But cost and efficiency may not be part of the calculation. “If I was a Russian staff officer, I’d be saying ‘this does have a deterrent effect – Nato is going to sit up and take notice of this’,” said Brig Barry.

Earlier, Russia had launched cruise missiles from four warships in the Caspian – the first time that its navy had fired these weapons from surface vessels.

An aerial image shows cruise missile strike on a local ISIS headquarters in Syria
An aerial image shows cruise missile strike on a local ISIS headquarters in Syria  Photo: Russian Defense Ministry Press Service via AP

“There is an element of demonstrating capability in order to gain strategic leverage more widely,” said Brig Barry. “If they want to deter what they consider to be adventurism from an irresponsible Nato, then it helps to show they’ve got the capability to fire cruise missiles from both surface warships and submarines.”

Ordinary Russians, who are enduring the pain of economic crisis even as military spending rises, are also part of the intended audience. “This helps to justify to the Russian public the sort of resources that have been put into military modernisation,” added Brig Barry.

Other fruits of Mr Putin’s military modernisation programme have been placed on display since his expedition to Syria began on Sept 30. The Russian air force has taken delivery of 46 new Su-34 Fullback strike aircraft. These advanced warplanes are now being sent into action to destroy targets in Syria, no doubt allowing Russian experts to evaluate their performance.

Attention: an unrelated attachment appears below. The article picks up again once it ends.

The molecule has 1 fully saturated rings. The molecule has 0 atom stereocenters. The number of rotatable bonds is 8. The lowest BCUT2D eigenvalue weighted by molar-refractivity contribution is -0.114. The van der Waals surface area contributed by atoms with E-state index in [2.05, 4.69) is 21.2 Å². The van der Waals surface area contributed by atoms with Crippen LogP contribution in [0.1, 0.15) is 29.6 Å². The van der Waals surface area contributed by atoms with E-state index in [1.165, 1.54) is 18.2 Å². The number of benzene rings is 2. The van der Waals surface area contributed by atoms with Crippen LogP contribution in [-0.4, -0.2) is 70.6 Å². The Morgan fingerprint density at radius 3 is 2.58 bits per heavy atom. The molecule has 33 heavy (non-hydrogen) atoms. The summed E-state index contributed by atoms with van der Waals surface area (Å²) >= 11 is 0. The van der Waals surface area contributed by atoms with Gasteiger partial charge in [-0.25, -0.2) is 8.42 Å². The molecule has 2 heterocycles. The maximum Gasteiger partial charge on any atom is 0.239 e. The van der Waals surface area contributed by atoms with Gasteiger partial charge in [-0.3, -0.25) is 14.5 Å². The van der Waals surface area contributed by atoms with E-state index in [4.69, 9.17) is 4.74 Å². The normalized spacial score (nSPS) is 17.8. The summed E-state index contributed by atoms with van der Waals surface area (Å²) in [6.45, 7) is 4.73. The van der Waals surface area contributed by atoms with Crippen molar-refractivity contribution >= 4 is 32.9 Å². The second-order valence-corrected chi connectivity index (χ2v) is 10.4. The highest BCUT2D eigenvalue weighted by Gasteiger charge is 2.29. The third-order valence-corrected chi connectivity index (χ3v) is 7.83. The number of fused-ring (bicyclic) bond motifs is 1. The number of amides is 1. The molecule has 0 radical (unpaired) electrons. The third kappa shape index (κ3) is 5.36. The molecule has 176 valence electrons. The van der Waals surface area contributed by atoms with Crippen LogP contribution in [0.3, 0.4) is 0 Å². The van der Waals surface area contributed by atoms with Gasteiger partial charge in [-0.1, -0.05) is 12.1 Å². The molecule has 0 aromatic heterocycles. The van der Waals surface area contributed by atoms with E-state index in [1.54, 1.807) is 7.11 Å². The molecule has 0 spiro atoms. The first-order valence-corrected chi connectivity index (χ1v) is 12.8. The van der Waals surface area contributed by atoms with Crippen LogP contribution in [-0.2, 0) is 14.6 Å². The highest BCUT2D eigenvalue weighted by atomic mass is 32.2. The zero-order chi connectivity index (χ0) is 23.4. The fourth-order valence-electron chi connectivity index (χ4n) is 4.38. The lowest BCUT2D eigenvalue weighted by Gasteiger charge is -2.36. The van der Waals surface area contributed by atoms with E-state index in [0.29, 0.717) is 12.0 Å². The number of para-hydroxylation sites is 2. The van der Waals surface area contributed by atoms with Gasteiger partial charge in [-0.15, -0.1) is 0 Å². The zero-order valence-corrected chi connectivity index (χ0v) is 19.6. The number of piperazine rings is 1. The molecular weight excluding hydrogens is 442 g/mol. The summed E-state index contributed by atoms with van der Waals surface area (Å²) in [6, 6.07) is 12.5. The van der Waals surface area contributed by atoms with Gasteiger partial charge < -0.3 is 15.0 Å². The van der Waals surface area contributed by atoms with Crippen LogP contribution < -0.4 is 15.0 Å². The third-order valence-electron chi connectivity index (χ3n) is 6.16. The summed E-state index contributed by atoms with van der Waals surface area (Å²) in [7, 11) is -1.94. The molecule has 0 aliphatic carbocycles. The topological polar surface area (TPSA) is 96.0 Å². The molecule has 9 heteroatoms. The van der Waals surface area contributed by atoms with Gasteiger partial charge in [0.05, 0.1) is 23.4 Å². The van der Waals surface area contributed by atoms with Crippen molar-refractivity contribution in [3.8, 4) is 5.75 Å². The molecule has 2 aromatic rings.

Earlier this month, it emerged that the T90 main battle tank – the Russian army’s most advanced model – was being deployed on the front line in Syria. The older T72 had proved vulnerable to anti-tank missiles used by the rebels.

But the T90 is protected by the “Shtora” jammer, a defence system which disrupts the guidance mechanism of any incoming missiles. This protective shield will now receive its first test in combat.

In the air, Russia has sent its most formidable strategic bomber – the Tu-160 Blackjack – to strike targets in Syria. This swing-wing supersonic aircraft was first designed as Russia’s answer to the American Rockwell B1 Lancer. Its original task was to penetrate heavily defended airspace and deliver nuclear weapons.

A Russian Su-34 bomber drops bombs on a targetA Russian Su-34 bomber drops bombs on a target  Photo: Russian Defense Ministry Press Service via AP

There is no obvious military reason for dispatching such a leviathan to punish rebels in Syria – unless, of course, the goal is to impress a wider audience.

But there is another, less obvious lesson from Mr Putin’s brazen display. If there is a weapon that has not appeared in Syria, that is probably because it does not actually work at all.

For years, Western observers have doubted the operational capability of the only aircraft carrier in the Russian fleet, Admiral Kuznetsov. With its Mediterranean coastline, Syria is the kind of the country that would be vulnerable to air strikes launched from carriers.

But, so far, Admiral Kuznetsov has been conspicuously absent from the campaign. Mr Putin is taking the opportunity to show the West all the firepower at his command. But he is also revealing what he does not possess.

0 replies

Leave a Reply

Want to join the discussion?
Feel free to contribute!

Leave a Reply

Your email address will not be published. Required fields are marked *